Ecma just recently announced that the long standing EcmaScript 4 proposal is dead in favor of focusing on the EcmaScript 3.1 proposal. According to the announcment, they will eventually work on EcmaScript 4 again, but under a revised plan. ES4 as we know it in ActionScript 3 appears to be dead. Specifically concepts like namespaces and packages will be dropped entirely.
So what does this mean for ActionScript 4? Will Adobe actually remove features to keep it compliant with Ecma?
Ecma has been split for a long time on the direction of EcmaScript. there are two camps, Microsoft has been pushing the EcmaScript 3.1 arguing that EcmaScript 4 is too much for the web (whatever that means). The other camp is lead by Mozilla and Adobe pushing for the evolution of EcmaScript with the ES4 proposal. I agree with the idea of EcmaScript Harmony. Ecma should be unified. But its unfortunate that the “standard” is now behind the ActionScript implementation.
I’m once again speaking at FlashBelt this year. I’ll be speaking on the topic of E4X, the new technology for working with XML in ActionScript 3. I gave a talk on XML at FlashBelt a few years ago and talked a bit about the future of XML in ActionScript including E4X. Well, that future is finally here.
Patterson Consulting is also a development sponsor of FlashBelt this year. Its a great conference and I’m glad to be able to participate. See ya there!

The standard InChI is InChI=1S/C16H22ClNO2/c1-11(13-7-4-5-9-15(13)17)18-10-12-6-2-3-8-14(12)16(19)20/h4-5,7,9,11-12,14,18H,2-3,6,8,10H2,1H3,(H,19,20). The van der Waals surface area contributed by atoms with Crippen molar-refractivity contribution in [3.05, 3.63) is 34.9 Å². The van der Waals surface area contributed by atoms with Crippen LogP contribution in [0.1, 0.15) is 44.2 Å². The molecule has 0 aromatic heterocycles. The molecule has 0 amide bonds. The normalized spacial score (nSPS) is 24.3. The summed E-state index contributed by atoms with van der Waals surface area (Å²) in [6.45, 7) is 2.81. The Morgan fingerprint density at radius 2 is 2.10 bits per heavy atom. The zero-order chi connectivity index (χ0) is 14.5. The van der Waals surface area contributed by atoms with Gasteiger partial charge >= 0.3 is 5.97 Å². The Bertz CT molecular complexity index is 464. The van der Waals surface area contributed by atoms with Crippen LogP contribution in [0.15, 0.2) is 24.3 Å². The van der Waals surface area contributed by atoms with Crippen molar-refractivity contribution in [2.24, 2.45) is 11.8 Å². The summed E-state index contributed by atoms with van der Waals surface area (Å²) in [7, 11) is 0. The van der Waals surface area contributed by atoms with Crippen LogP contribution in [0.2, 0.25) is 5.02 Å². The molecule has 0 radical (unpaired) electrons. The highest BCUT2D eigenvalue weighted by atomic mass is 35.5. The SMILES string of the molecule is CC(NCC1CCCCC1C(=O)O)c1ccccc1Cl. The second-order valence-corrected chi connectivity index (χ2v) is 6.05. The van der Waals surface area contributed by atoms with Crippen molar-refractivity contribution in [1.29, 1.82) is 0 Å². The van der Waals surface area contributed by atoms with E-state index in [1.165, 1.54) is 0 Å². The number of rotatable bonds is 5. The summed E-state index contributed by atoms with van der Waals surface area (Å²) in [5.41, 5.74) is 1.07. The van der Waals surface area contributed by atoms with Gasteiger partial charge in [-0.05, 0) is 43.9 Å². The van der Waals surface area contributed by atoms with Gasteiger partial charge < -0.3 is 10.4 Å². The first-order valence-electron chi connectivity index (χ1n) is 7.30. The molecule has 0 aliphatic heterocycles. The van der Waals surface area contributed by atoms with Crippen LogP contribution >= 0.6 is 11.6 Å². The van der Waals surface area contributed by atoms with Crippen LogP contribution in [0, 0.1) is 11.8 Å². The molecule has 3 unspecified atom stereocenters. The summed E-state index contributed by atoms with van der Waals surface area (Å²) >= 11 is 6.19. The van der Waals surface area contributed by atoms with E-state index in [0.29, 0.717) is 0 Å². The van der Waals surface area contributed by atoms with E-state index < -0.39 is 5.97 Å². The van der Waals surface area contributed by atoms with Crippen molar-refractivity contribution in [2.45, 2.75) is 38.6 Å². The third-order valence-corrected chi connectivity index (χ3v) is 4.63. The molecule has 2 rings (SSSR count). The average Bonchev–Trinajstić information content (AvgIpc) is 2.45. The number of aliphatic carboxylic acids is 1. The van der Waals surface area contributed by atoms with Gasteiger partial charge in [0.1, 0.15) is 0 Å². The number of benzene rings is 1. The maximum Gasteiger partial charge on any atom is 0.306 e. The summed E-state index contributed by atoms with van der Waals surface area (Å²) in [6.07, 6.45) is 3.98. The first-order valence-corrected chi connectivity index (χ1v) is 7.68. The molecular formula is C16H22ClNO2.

Adobe announced today that it will contribute the source code for the ActionScript Virtual Machine (AVM) found in Flash Player 9 to the Mozilla foundation as open source.
What does this mean?
And since the AVM will be open source, advancements don’t have to come from Adobe. Mozilla or any number of other contributors could add improvements to the code base. this is good for the future of Flash Player.
Check out the Press Release for more information.
I heard a rumor the other day that ECMA was currently working on E4X 2.0 that will include Schema support and be an integral part of the ECMAScript 4 proposal. If anyone has any details on this, please let me know.
I just published a new article at Community MX earlier this week. The article covers the new E4X specification published by ECMA International. E4X stands for ECMAScript for XML. ECMAScript is the language ActionScript is based on; therefore the likelyhood of this new XML funtionality making its way into future versions of Flash is very good.